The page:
Those in the top-tier include Cancer Research, Christ Church Oxford and Wellcome Trust that are able to attract high-profile boards and operational talent from a range of private sector areas. There is a big gap then to the next tier which tends to comprise charities holding between £10 million and £50 million in assets that can be tied up in the building they occupy or ownership of surrounding land.

“Where there is money there is an added sense of responsibility among trustees to ensure that the organisation doesn’t put a foot wrong. Such as thinking about who is on the investment committee, who is managing our assets, and are we doing the right thing with them?” Trueman said.

The firm typically represents charities in the £1 million to £50 million range of investable assets. Beyond that, charities tend to take a more institutional approach, often employing an investment consulting firm, who will then farm out individual parts of their portfolio to different institutional managers.

“We took the view that as the crisis started unfolding that the level of risk was really ramping up. We acted in concert and we did raise cash, which has been up to 20 per cent for charity portfolios. We definitely took risk off the table and felt it was the right thing to do," Trueman said.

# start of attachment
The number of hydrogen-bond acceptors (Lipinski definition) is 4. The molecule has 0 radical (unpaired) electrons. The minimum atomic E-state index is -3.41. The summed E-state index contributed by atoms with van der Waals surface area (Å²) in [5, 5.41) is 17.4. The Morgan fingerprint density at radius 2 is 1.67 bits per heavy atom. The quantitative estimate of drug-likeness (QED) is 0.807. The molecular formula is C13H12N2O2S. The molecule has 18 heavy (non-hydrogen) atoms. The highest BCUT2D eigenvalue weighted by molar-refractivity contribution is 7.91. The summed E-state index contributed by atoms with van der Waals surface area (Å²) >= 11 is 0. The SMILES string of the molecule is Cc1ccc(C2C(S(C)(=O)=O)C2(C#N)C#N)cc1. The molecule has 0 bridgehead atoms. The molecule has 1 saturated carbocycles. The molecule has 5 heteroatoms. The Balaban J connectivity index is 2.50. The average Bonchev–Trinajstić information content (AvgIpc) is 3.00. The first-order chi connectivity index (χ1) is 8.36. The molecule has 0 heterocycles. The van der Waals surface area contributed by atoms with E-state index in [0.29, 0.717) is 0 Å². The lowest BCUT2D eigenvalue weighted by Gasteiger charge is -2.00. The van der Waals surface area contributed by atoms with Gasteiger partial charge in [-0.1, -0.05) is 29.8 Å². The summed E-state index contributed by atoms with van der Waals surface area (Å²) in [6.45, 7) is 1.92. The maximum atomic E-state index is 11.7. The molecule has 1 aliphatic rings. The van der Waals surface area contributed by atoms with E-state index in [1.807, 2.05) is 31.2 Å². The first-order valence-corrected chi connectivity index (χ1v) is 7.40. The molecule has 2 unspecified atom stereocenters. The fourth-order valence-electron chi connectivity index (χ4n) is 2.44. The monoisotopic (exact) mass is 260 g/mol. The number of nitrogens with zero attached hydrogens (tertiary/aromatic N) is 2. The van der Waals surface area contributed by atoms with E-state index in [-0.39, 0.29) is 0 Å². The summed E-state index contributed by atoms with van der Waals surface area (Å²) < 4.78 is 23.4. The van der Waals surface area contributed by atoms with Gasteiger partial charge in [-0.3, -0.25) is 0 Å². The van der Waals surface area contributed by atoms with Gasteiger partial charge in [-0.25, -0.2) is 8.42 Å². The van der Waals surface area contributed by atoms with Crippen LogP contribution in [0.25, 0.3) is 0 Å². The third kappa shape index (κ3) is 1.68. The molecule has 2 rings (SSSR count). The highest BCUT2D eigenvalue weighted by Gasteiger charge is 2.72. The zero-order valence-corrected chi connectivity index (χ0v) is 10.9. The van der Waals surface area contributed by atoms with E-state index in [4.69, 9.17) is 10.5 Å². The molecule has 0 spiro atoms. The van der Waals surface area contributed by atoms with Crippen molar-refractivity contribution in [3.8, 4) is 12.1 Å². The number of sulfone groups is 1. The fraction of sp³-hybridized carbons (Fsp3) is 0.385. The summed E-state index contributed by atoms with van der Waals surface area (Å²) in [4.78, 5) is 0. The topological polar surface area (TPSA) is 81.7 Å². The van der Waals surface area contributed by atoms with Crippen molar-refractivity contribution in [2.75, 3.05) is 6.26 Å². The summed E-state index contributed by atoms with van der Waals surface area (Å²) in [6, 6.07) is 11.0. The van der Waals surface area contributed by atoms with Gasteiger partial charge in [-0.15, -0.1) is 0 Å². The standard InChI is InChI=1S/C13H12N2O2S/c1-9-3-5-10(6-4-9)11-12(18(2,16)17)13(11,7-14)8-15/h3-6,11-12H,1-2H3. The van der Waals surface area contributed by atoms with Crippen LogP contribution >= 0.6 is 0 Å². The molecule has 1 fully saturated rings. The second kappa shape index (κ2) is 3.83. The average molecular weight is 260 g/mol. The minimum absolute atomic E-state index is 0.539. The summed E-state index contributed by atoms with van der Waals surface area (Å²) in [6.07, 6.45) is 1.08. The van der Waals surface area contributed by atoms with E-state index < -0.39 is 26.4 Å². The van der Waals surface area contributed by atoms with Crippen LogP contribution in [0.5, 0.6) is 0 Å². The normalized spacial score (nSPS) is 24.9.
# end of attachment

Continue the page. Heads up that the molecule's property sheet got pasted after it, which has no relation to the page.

Opening up the valuations of charities at the end of the first quarter made for some sobering reading, he admits, and it has been much harder to find those counterbalancing assets to offset equity risk.

A recent survey by the Institute of Fundraising, NCVO, and Charity Finance Group found that public support through donations and legacies has dropped by 14 per cent this year but that trading income has fallen 72 per cent, seen in charity shops up and down the country remaining closed.

The sector was dealt another income blow when many of the UK’s largest listed companies announced dividend cuts for the next 12 months.